The ongoing COVID-19 coronavirus pandemic is a disaster for public health throughout the globe. The user and the surrounding environment must both be protected while dealing with infectious agents, which necessitates the implementation of adequate biosafety protocols. It is an important piece of diagnostic and research equipment known as a biological safety cabinet (BSC) that serves a major role in safeguarding the health of both people and the environment.
Utility for WHO
For the WHO, the use of validated basic statistical packages (BSCs) is critical to ensuring the validity of the results. According to the nature of the workplace and the unique needs, BSCs may be used in a broad range of ways. Biosafety levels and types of BSCs must be used according to the risk assessment of the pathogen being used in the laboratory. While developing COVID-19 labs and training their employees, we encountered a number of queries about the duties of BSCs. As a result, we came to the conclusion that little is known about the specifics of BSC selection and implementation.
The Importance of Bio Safety
The biosafety aspects of the work that infectious disease diagnostic and research laboratories conduct are subject to a variety of criteria. National and international bodies have issued these guidelines. Severe Acute Respiratory Syndrome (SARS)-Coronavirus 2 virus, however, has a lack of information regarding the appropriate use and functions of BSCs (SARS-CoV-2). Therefore, the present work gives an extensive explanation of the selection procedure for BSCs and their usage, which may be useful for laboratories planning to handle SARS-CoV-2 and suspected samples or handling them now.
As a fundamental engineering control, the biological safety cabinet (abbreviated BSC) protects workers from exposure to biohazardous or infectious substances by filtering the air entering and leaving the facility. In addition, it aids in the maintenance of the material’s quality control. This equipment has also been referred to as a “tissue culture hood” or a “laminar flow hood.”.
Filtered cabinets are designed to protect workers from potentially harmful aerosols and particles. An exhaust HEPA filter is standard equipment in most biological safety cabinets, allowing laboratory air to be recirculated. Chemical exposure is not reduced by this, but the air is cleaned of potentially infectious aerosols and animal dander or both. This does not reduce the danger of chemical exposure.
In order to prevent spills and reduce the quantity of material that is aerosolized, every operation must be done carefully. Centrifugation, vortexing, sonication, and even the act of opening containers containing infectious pathogens, whose interior pressure may vary from the surrounding environment, may all produce aerosols. Extra safety procedures should be available to alleviate the safety concern if these processes are not performed within the BSC.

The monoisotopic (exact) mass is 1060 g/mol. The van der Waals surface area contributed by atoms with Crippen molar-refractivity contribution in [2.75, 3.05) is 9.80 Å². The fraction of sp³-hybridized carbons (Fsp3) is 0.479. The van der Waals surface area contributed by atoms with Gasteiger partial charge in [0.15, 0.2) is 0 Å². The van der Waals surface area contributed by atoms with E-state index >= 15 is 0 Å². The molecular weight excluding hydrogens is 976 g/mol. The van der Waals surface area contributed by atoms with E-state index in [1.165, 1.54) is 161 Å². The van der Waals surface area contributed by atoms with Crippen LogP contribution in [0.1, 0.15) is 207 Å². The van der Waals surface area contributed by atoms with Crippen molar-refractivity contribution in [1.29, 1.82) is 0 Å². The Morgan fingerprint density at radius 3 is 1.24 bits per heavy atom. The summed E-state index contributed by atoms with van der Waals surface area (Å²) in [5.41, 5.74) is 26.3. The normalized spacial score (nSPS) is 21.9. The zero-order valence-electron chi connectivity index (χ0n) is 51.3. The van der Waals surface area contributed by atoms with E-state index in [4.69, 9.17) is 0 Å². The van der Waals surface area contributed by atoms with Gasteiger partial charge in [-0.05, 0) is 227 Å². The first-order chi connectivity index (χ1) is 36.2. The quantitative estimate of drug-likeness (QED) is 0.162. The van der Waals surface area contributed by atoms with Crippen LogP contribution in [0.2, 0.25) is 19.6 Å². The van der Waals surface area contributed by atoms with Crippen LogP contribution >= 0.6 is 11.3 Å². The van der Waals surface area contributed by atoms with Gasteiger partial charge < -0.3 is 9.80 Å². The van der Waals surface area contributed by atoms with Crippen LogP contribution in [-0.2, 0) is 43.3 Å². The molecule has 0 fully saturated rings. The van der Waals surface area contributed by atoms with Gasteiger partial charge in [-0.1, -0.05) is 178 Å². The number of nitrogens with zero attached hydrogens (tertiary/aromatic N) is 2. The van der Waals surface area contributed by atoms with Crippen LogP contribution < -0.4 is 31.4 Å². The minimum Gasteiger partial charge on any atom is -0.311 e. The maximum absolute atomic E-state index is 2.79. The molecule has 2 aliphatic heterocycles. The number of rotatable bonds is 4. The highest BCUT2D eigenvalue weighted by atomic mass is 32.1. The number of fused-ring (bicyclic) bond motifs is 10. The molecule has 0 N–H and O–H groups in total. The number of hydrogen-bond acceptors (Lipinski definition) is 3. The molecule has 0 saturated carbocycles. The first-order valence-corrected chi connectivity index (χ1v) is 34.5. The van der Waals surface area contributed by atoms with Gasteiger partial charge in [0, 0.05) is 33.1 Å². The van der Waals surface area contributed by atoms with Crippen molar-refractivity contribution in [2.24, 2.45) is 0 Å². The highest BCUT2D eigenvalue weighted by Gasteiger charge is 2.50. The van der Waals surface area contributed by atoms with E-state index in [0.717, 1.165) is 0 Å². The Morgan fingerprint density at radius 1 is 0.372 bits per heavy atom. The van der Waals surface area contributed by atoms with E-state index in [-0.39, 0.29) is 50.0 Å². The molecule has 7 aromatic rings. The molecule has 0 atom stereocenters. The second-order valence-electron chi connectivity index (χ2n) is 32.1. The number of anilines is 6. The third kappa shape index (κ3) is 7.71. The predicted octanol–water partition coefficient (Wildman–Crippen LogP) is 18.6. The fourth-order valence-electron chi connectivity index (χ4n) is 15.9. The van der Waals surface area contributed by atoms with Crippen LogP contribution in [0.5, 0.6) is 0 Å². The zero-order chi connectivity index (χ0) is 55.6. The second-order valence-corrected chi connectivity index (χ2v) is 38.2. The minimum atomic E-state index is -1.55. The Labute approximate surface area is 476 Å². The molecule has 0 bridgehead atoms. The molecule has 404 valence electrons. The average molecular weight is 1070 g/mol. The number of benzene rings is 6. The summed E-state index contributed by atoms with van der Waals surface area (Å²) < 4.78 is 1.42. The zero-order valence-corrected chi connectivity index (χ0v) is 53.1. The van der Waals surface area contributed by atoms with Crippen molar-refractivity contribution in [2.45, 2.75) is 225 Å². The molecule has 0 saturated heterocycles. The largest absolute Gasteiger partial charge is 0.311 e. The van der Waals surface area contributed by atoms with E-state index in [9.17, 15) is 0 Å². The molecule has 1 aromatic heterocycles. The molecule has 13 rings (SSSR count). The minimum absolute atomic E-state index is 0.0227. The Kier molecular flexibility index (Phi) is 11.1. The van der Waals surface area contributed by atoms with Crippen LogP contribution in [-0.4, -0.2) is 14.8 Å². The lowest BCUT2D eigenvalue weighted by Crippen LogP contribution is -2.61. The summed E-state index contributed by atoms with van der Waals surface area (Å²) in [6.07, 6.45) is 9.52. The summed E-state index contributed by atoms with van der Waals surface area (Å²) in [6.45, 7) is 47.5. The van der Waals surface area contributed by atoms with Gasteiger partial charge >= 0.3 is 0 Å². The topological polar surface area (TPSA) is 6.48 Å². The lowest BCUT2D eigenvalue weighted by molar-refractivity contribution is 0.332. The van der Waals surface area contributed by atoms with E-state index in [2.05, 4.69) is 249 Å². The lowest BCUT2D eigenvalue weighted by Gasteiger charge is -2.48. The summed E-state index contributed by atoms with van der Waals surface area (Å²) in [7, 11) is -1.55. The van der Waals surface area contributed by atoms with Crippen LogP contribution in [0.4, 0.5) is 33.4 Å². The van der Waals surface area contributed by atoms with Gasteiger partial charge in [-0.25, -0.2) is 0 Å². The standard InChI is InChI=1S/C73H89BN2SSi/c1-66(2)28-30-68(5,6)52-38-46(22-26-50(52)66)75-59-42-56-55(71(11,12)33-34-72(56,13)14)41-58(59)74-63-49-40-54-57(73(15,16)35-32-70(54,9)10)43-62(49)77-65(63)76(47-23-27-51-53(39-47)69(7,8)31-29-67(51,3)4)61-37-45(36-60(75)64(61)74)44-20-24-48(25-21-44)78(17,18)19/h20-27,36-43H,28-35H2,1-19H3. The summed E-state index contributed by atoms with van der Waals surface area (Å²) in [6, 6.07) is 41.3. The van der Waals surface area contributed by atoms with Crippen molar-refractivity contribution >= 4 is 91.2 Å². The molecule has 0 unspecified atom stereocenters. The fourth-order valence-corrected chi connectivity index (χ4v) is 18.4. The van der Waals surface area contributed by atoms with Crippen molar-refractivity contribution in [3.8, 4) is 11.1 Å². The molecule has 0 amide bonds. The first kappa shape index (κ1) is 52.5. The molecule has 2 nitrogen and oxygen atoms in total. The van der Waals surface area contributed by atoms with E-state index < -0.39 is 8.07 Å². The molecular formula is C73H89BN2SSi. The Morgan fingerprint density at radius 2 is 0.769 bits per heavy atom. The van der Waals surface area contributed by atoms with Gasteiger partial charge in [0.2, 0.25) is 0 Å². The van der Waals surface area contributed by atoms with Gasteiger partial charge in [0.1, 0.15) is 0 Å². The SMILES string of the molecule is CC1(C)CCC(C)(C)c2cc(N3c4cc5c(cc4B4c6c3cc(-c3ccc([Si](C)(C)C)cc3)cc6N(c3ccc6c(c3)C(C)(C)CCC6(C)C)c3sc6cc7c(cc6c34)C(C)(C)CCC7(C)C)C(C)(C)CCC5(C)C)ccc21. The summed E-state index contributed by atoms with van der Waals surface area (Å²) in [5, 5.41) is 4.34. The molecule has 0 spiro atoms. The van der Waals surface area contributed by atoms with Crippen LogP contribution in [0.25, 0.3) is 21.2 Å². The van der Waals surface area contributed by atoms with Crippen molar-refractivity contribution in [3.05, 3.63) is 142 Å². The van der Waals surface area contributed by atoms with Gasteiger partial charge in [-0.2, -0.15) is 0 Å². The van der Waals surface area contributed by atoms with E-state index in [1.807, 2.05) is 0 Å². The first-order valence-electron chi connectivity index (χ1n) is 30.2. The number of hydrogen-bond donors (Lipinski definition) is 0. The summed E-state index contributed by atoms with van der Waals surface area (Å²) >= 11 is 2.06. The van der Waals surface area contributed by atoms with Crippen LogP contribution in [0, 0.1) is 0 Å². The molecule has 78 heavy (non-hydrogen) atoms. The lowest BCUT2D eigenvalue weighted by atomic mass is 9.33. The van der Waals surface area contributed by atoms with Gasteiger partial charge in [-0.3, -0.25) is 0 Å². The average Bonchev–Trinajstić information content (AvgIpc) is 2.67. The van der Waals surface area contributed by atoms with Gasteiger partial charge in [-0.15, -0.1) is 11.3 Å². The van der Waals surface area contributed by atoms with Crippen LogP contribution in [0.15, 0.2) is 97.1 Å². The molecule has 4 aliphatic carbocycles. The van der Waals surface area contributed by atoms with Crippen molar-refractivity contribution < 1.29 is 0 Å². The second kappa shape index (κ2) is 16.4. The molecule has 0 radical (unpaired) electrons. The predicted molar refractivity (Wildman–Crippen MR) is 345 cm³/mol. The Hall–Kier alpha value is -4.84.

Please contact the EHS staffer assigned to your BSC or calls the EHS main line at (734) 647-1143 for assistance with using your BSC.
Selections, Placements, Certifications, Maintenance
- Repairs are covered under a manufacturer’s guarantee
- Biosafety cabinets for bacterial containment
- Standards for Standard Operating Procedures (SOPs)
Your research operation could need the following documents, depending on the study you’re doing, the potential risks to which you and your personnel are exposed, and the engineering controls you’re putting in place. The “Word” version of some of these articles is available for download. This gives you the option of printing the documents as-is or downloading them and making changes to meet the needs of your company. It is possible to download the file by clicking on the hyperlink.
At the Labs
For diagnostic and research laboratories, biosafety procedures must be adhered to in light of the current COVID-19 pandemic scenario. Biological safety is defined as “the use of containment concepts, technologies, and practices that are applied to avoid unintended exposure to biological agents or their inadvertent release.” (WHO) Applying biosafety concepts, technology, and practices is what we mean when we say “implement” containment.
These four measures may provide acceptable biosafety in a lab setting. As a major containment measure, BSCs are used as part of the engineering controls, as are the building’s layout and structure. Management of laboratory operations, training, and immunization of testing workers are all examples of administrative controls to look out for. Using personal protective equipment and following SOPs are also part of the equation (SOPs). Each of these four biosafety procedures may be used to attain the maximum degree of biosafety while working with pathogenic organisms in a laboratory.
Best Choices for the Scientists
Scientists working in virology labs that adhere to strict biosafety protocols may safely handle dangerous viruses. “Risk assessment” refers to the practice of identifying and evaluating potential dangers, threats, and other relevant considerations before making any decisions about how to proceed. A risk assessment is a need when determining the level of biosafety required in a lab in order to establish the potential level of hazard posed by a certain organism. Biosafety level (BSL)-1, BSL-2, BSL-3, and BSL-4 labs were classified based on their construction, design characteristics, equipment, personal protective equipment (PPE), containment facilities, practices, and operating procedures. The term “biosafety levels” refers to these different degrees of protection. A BSL-3 facility should be used for any research involving the SARS CoV-2 virus reproduction, according to the WHO, whereas a BSL-2 facility should be used for non-propagative activity (WHO, 2021). If you want to learn about Biological Safety Cabinets, you can visit here